It’s finally summer, but can all of the pretty flowers in bloom spell trouble for you and your kitty? Make sure to check all fresh and garden flowers to make sure that they are not dangerous — or deadly — for your pets.
There are hundreds of plants that may be poisonous, and even nonpoisonous plants can cause mild stomach upset if they are ingested in quantity. The following are some of the most dangerous plants that you should make sure to keep away from your pets.
Easter lilies (Lilium longiflorum), tiger lilies (Lilium tigrinum), rubrum lilies or Japanese showy lilies (Lilium speciosum and Lilium lancifolium), and various day lilies (genus Hemerocallis) are highly toxic to cats. These beautiful and colorful plants are grown as ornamental flowers and are commonly found in bouquets and flower arrangements. While the exact toxic component is unknown, cats appear to be the only species sensitive to its deadly effects. A cat licking or chewing on the plant may develop kidney failure that could be fatal. Even small ingestions, such as a few bites on a leaf or ingestion of pollen, can be deadly.
Rhododendron species contain a toxic substance known as grayanotoxin. Grayanotoxins can be very dangerous if the plants containing it are ingested. This type of poison causes stomach upset, but it can also affect the heart rate and nervous system. As few as two leaves may cause dangerous toxicity. A common plant found in this family is the azalea, which is often used as an ornamental plant.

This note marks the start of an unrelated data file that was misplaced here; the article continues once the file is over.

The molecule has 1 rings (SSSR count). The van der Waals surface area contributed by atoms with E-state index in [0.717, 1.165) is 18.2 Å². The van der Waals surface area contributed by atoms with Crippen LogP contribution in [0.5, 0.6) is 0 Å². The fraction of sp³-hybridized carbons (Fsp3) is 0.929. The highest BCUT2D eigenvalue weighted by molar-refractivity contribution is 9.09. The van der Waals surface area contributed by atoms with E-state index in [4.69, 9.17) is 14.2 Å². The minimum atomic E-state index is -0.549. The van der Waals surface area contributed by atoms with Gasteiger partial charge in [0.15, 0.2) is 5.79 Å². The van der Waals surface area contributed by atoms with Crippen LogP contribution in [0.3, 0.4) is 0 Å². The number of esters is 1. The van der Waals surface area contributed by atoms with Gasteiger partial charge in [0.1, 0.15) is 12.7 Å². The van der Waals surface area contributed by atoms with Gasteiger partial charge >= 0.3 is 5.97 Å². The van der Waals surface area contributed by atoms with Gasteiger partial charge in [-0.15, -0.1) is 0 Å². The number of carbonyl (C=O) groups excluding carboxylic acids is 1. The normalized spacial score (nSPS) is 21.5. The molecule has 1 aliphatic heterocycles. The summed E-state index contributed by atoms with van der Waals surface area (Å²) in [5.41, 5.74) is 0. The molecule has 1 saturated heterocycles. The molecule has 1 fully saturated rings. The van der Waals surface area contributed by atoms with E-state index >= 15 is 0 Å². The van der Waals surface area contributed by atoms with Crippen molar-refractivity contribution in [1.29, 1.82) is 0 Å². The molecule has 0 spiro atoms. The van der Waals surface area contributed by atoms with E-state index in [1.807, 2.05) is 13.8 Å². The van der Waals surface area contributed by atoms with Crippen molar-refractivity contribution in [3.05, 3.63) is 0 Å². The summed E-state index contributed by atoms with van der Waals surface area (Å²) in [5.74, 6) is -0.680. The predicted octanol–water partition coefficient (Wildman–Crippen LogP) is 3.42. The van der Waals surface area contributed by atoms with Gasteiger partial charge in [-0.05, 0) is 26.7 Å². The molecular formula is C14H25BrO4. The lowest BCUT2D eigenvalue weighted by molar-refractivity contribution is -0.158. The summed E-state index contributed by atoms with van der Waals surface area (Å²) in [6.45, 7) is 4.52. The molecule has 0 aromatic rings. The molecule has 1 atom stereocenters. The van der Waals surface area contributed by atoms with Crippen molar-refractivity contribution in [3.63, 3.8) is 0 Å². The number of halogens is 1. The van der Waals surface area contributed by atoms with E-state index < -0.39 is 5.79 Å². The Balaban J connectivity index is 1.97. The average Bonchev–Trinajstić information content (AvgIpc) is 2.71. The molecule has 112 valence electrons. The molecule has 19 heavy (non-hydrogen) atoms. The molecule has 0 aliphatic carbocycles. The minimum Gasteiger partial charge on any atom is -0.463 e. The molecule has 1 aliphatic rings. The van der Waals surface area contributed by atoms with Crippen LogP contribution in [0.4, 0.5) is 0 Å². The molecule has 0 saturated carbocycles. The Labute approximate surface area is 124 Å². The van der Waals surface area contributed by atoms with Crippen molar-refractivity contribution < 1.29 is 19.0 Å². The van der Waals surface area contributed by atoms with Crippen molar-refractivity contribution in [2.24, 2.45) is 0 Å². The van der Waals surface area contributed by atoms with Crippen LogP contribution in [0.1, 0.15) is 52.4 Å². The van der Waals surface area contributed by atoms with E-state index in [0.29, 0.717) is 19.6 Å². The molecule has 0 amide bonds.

Plants That Contain Cardiac Glycoside
Cardiac glycoside is a poison; the most commonly recognized is digitalis, which is sometimes used in medication to treat cardiovascular disease in people and pets. Plants that contain this type of poison are highly toxic because they can cause life-threatening damage to the heart. Examples of these types of plants include oleander (Nerium oleander), lily-of-the-valley (Convallaria majalis), foxglove (Digitalis purpurea), certain milkweeds (Aesclepias spp.) and squill (Virginea maritime). All parts of plants that contain cardiac glycoside are toxic, and even small amounts can be deadly.
Castor Beans (Ricinus communis)
The castor bean plant is used as a decorative plant and as jewelry, and sometimes the oil (castor oil) from the plant is used medicinally. The toxic ingredient in this plant is ricin, which is one of the most potent toxins known to man. Castor bean seeds contain the highest concentration of ricin in the plant and are most commonly associated with poisoning. The beans must be crushed to release the toxin, but even small amounts of ricin can be fatal.
Cycad Palms (Cycas, Zamia)
These ornamental plants are found naturally in areas of sandy soil, like in Texas, Florida and California. This plant is also becoming a popular bonsai-style houseplant. Cycasin is the toxic component of this plant. Cycasin is found throughout the plant, although it is more concentrated in the seeds. This toxin can cause severe liver failure if it is ingested by a cat. Ingestion of one or more seeds has resulted in severe symptoms and even death in pets.
Yews, Taxus Genus
Many types of yew bushes are used in landscaping, and they also grow naturally. The toxic ingredient in these bushes is taxane. Most cases of poisoning from yew bushes typically result from trimmings fed to grazing animals; however, a bored cat may chew on the bush. In cattle, horses, and goats, the toxic ingredient results in heart failure and sudden death. In dogs and possibly in cats, the animal usually experiences seizures following its ingestion.